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Sox in '15: Team created financial flexibility

It is no accident the Chicago White Sox will have a significant amount of money to spend this offseason.

The White Sox started clearing the books back in July 2013 when Jake Peavy was traded to the Boston Red Sox. As big as it was to get back Avisail Garcia in the three-way deal that also included the Detroit Tigers, a major part of that transaction was the fact that the Red Sox assumed Peavy's salary moving forward.

Similar moves followed suit. Alex Rios' contract commitments were sent to the Texas Rangers in August 2013, with Leury Garcia coming back in return. Gordon Beckham, who could make as much as $6 million in arbitration for next season, was sent to the Los Angeles Angels this August, while the move that sent Adam Dunn to the Oakland Athletics saved the club about $1 million.

When the 2013 season started, the White Sox had committed about $120 million to the roster. This season, when the White Sox's overall record was 10 games better than it was one year earlier, they committed about $90 million to payroll, and that was before Beckham and Dunn were moved.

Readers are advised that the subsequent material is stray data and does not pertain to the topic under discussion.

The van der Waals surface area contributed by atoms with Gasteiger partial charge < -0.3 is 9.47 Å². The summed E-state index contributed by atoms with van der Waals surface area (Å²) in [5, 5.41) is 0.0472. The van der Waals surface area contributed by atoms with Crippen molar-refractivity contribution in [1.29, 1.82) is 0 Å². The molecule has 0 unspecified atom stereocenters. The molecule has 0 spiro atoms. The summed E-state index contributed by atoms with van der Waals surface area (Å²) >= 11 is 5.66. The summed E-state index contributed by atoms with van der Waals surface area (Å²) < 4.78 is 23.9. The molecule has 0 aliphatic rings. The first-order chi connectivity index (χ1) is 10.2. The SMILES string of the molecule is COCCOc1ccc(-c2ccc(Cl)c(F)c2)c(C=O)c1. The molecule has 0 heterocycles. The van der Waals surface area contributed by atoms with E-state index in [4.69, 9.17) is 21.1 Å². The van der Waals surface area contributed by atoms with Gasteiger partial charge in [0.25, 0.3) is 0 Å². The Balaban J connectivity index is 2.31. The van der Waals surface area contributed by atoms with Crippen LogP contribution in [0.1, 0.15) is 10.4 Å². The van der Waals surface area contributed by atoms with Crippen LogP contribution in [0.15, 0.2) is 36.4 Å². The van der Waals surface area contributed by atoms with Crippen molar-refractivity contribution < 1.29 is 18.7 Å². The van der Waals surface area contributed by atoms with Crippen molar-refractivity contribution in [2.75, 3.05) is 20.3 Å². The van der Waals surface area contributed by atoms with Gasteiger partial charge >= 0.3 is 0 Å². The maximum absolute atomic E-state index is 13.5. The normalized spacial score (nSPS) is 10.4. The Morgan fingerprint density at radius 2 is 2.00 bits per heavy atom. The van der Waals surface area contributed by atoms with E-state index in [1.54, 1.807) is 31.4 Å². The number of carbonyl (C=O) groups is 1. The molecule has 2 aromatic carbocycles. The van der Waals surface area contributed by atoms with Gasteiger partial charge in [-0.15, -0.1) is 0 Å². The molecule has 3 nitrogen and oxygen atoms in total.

The front office is working on a spending plan for 2015, and while it likely will rise north of $90 million, it isn't expected to reach the $120 million heights just yet. One legitimate budget restrictor, whether White Sox fans want to hear it or not, is declining attendance.

The total head count at U.S. Cellular Field (1.65 million this season) was down for the eighth consecutive season. That's well below the club-record 2.96 million that showed up in 2006, the year after the White Sox won the World Series.

It's a classic chicken/egg scenario, of course. Fans don't want to come out and see a team that struggles, while management can't fill holes with its No. 1 option until more people come to the park.

So while payroll could rise in 2015, expect it to be closer to that $90 million starting point than $120 million. That still leaves plenty to dish out, though.

The White Sox have only about $41 million committed to the roster next season, or $46 million when adding what still is owed to Jeff Keppinger and Scott Downs, both of whom were released in 2014. Add another $10 million to $11 million for arbitration-eligible players and players who are under team contract control.

That doesn't account for Ronald Belisario, who made $3 million and is expected to be non-tendered, making him a free agent. Then the White Sox need to make a decision on Dayan Viciedo, who made $2.8 million this past season and also is arbitration eligible.

In any event, the White Sox still have a considerable amount of money to spend. The next question: how to spend it.

Expect the White Sox to explore options with a left fielder, catcher and right-handed starter. But the main additions in free agency could come in the bullpen, if the White Sox don't answer that issue first with trades.